Re “Want electricity? Stop the rockets,” Opinion, Sept. 22
Benny Morris advocates collective punishment for 1.5 million people. This isn’t new; Israel has been collectively punishing Palestinians since its inception -- not for firing rockets but for living on and owning land wanted by the Jewish state.
There is a difference between what Morris advocates and terrorism; Morris targets every single innocent person in Gaza, not just a random few. Stopping the rockets could easily be achieved with a reasonable negotiated peace. The late Palestinian leader Yasser Arafat offered just such a peace, and even Hamas has made overtures in that direction. Israel has had every opportunity, but it continues to be unwilling to return land that doesn’t belong to it under international law or to make any good-faith effort to rectify the ethnic cleansing on which it was founded. Morris prefers that Israel continue its crimes against humanity than make peace or promote justice.
Margery Lynn Swen
It’s sad to imagine Israeli children being frightened by primitive Palestinian rockets, and horrifying to know that Palestinian children are killed every day by bombs and bullets from Israeli occupation forces. While a few Israelis are understandably fearful, 1.5 million Gaza residents are in danger of dying due to starvation or because Israel has long since cut off most access to food, water, electricity and medical necessities. As usual, another apologist tries to pass Israel off as the eternal victim. With its proud history of resistance against oppression and racism, Israel should realize that humans denied basic necessities and rights will eventually stand up and fight back.
Israel has other options for stopping the rockets aimed at Sderot besides inflicting terror on civilians, putting them under siege and cutting off their electricity. It could stop confiscating and building on Palestinian land in the West Bank. It could stop targeted assassinations. It could offer a just peace in which Palestinian rights to land, water, infrastructure, liberty and self-determination were given the same value as they are for Israelis.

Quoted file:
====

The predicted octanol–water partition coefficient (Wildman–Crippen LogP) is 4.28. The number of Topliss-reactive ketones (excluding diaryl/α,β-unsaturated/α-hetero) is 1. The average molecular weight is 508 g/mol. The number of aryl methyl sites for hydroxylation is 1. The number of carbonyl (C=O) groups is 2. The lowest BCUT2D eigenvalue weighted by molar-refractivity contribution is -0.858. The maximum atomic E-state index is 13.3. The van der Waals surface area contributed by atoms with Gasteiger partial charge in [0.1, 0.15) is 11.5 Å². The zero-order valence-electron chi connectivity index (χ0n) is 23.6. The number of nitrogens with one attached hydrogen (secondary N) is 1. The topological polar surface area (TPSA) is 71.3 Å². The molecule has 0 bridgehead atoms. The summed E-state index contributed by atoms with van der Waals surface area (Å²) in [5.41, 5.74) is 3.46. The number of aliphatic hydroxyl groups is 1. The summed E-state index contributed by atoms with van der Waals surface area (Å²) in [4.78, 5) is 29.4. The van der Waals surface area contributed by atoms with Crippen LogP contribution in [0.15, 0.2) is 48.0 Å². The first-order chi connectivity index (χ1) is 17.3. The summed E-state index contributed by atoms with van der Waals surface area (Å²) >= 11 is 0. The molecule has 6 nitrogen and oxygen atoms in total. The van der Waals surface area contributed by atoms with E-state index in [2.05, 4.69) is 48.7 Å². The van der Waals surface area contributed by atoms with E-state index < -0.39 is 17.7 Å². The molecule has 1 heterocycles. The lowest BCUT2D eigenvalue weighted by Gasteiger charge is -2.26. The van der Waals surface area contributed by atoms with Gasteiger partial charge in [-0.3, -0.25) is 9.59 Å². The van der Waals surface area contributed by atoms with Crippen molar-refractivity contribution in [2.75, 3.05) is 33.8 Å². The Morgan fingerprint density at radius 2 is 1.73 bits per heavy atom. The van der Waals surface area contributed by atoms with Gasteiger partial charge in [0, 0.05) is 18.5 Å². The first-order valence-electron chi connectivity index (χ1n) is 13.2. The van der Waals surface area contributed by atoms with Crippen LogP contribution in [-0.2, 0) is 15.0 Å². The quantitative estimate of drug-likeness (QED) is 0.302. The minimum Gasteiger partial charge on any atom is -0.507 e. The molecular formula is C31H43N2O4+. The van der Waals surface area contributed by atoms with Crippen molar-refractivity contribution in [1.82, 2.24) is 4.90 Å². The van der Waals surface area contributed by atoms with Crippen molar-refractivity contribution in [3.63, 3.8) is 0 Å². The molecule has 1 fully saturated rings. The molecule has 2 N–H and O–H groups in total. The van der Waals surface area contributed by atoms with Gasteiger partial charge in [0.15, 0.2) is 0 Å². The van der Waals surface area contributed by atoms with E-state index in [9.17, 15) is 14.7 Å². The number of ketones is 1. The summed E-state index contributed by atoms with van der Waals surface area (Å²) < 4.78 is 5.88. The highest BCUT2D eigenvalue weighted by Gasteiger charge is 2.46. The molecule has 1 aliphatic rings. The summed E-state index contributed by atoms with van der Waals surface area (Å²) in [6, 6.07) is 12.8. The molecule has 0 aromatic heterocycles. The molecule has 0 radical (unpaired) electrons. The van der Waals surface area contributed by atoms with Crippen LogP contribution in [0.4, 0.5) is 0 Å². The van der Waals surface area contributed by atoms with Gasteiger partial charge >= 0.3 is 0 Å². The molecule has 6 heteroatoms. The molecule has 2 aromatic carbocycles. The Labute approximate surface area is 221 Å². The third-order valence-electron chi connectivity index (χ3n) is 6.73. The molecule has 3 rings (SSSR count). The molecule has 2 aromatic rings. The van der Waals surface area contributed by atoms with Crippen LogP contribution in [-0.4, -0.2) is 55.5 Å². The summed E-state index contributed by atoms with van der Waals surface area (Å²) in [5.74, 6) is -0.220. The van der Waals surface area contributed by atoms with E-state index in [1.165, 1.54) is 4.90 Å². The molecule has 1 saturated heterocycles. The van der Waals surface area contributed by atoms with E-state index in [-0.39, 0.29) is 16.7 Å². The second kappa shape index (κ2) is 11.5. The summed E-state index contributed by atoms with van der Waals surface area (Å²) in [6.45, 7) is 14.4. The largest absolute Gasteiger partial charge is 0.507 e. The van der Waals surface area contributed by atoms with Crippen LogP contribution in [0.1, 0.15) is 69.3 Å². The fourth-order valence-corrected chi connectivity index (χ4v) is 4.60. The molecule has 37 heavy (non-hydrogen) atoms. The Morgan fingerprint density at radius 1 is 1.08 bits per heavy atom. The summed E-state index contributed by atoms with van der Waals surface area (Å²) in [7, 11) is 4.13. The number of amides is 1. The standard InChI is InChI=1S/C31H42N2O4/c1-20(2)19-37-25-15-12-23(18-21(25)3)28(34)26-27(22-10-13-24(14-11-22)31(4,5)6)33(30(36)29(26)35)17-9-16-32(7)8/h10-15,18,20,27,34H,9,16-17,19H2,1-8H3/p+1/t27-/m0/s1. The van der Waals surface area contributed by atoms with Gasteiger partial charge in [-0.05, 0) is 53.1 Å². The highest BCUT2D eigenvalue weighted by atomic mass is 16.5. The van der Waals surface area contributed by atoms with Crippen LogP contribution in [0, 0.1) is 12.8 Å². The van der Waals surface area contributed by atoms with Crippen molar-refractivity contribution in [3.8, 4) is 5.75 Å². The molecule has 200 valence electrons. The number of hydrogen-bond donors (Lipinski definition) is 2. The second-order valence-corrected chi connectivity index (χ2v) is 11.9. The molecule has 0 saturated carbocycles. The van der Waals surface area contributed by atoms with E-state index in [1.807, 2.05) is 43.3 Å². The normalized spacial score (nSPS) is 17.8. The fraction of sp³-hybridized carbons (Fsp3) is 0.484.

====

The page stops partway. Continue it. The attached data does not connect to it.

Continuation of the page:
Since violence isn’t working, why not try the love-your-enemy approach?
The constant rocketing from the Hamas-controlled Gaza Strip is indeed a serious problem. But Morris fails to put it in historical context. His remarkable account of the Israeli-Palestine conflict, “Righteous Victims,” is a searing narrative that includes the roots of the present tragic and ominous stalemate.
National and religious extremists who dominated the Israeli government in the late 1970s launched a project to build settlements in the occupied territory to realize their vision of sovereignty over all the Holy Land, from the sea to the Jordan River. The military wing of Hamas (whose predecessor had been secretly supported by the Israelis as a counterweight to Arafat) became energized by this indefensible territorial grab and the ensuing pressures on the Palestinian population.
Israel has gained a valuable slice of the West Bank but at the cost of the intensified hostility of the region and the impossibility of attaining peace.